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Children’s Picture Book Review – Two Tough Trucks Get Lost!

TWO TOUGH TRUCKS GET LOST

Written by Corey Rosen Schwartz & Rebecca J. Gomez

Illustrated by Hilary Leung

(Orchard Books; $17.99, Ages 3-5)

 

TTTGetLost cover

 

Authors Corey Rosen Schwartz and Rebecca J. Gomez, along with illustrator Hilary Leung tell the tale of “a daredevil dude and a thrill-seeker truck” who race the desert backroads in Two Tough Trucks Get Lost! (book #2 in the series). But when their adventure takes each on a separate path, being tough takes on a whole new meaning.

Turtles and birds peacefully roam the bright orange sand, hiding behind green cacti, until two mischievous trucks decide to race each other after school. “The sand kicked up dust / as they passed an old mine, / and neither one noticed / the bright yellow sign.” (Of course, the reader sees the arrow sign showing the split in the road, and this is unknowingly where our trucks’ problem begins).

Leung’s warm and pleasing watercolor-like graphics of red truck Mack, with his yellow baseball cap, dashing ahead of his friend Rig, the blue truck with a tough guy green bandana wrapped around his head (or front window, since he is a truck) take the reader through the Southwest desert landscape. 

 

TTTgetlost int1
Interior spread from Two Tough Trucks Get Lost written by Corey Rosen Schwartz & Rebecca J. Gomez and illustrated by Hilary Leung, Orchard Books ©2020.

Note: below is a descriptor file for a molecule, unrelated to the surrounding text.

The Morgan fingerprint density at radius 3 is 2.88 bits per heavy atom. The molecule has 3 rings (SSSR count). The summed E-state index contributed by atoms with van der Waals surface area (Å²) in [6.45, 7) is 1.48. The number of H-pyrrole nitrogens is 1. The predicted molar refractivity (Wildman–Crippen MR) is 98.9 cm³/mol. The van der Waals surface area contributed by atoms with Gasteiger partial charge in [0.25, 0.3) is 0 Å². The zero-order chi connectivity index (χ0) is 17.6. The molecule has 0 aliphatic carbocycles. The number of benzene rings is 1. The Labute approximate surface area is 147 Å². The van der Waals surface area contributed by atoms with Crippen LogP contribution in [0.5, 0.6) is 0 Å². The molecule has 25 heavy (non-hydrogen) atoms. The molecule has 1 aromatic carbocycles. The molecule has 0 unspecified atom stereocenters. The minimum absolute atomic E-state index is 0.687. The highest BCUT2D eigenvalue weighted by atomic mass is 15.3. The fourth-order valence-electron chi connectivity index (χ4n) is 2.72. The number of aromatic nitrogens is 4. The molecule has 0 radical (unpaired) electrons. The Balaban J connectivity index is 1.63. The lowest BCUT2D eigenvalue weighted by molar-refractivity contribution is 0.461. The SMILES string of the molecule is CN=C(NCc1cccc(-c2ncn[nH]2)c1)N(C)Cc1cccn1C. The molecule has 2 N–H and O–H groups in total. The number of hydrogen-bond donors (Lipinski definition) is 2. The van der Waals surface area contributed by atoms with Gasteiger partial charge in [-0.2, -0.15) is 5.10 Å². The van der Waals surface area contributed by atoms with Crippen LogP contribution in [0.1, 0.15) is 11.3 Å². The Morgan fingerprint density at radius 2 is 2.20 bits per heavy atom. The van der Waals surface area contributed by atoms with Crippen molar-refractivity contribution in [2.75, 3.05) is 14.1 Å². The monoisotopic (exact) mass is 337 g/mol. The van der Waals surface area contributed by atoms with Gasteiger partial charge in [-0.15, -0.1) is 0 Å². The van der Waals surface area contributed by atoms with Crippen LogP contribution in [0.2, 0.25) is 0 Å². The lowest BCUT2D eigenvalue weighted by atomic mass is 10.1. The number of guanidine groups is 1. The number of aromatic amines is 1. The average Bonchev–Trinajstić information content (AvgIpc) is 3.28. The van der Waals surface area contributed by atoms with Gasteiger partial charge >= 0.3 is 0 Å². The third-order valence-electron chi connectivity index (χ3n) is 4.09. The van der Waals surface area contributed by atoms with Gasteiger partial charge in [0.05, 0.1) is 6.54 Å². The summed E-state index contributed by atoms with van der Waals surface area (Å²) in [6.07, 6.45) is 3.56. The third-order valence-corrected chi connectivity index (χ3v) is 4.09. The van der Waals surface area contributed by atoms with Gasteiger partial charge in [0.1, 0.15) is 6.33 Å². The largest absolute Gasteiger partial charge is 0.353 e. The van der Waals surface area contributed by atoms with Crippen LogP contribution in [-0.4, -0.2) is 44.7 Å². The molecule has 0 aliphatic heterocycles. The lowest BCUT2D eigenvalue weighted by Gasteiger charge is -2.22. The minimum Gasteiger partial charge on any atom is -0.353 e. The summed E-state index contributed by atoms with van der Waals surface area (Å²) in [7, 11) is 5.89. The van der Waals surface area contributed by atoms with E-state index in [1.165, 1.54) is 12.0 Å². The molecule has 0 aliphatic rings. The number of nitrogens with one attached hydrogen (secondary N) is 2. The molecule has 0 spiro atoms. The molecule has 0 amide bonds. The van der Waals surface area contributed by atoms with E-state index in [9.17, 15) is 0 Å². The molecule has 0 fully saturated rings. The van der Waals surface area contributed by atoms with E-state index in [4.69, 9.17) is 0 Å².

Schwartz and Gomez share spot-on, read-aloud rhyme, “Through canyons and quarries / they zigzagged and crossed. / “‘The sun’s going down!'”/ “’I’m hopelessly lost.’” The bright yellow sun sets behind the hills and slowly lowers to dusk as even the face of a cactus shows concern. “One Rig, all alone / off-track in the park. / “’I’ve got to find Mack. / He’s afraid of the dark!’”

 

TTTgetlost int2
Interior art from Two Tough Trucks Get Lost! written by Corey Rosen Schwartz & Rebecca J. Gomez and illustrated by Hilary Leung, Orchard Books ©2020.

 

When Rig’s plan of a “flickering flare” reunites the pair, the reader sees the adventure continue as the friends figure out how to find their way out of the park. We feel a strong bond between these risk-taking friends, as they realize their folks must really be worried. The reader observes the pair teaming up to find familiar landmarks. 

Two Tough Trucks Get Lost!, an uplifting and entertaining story of friendship and working together, is a wonderful read-aloud filled with both suspense and compassion. The adorable trucks are so sweet you forget they are tough. And you don’t even need to be a “things that go” fan to appreciate the good story-telling. Pre-school and Kindergarten-aged children will enjoy this heartwarming story that can be read with family or friends. Kids learn why it’s important to stay by their parents’ side and the implications of wandering off. But if they do, looking for familiar surroundings is a great way to find their way home. It’s clear these trucks may seem tough on the outside but it’s what’s on the inside that makes us care about them.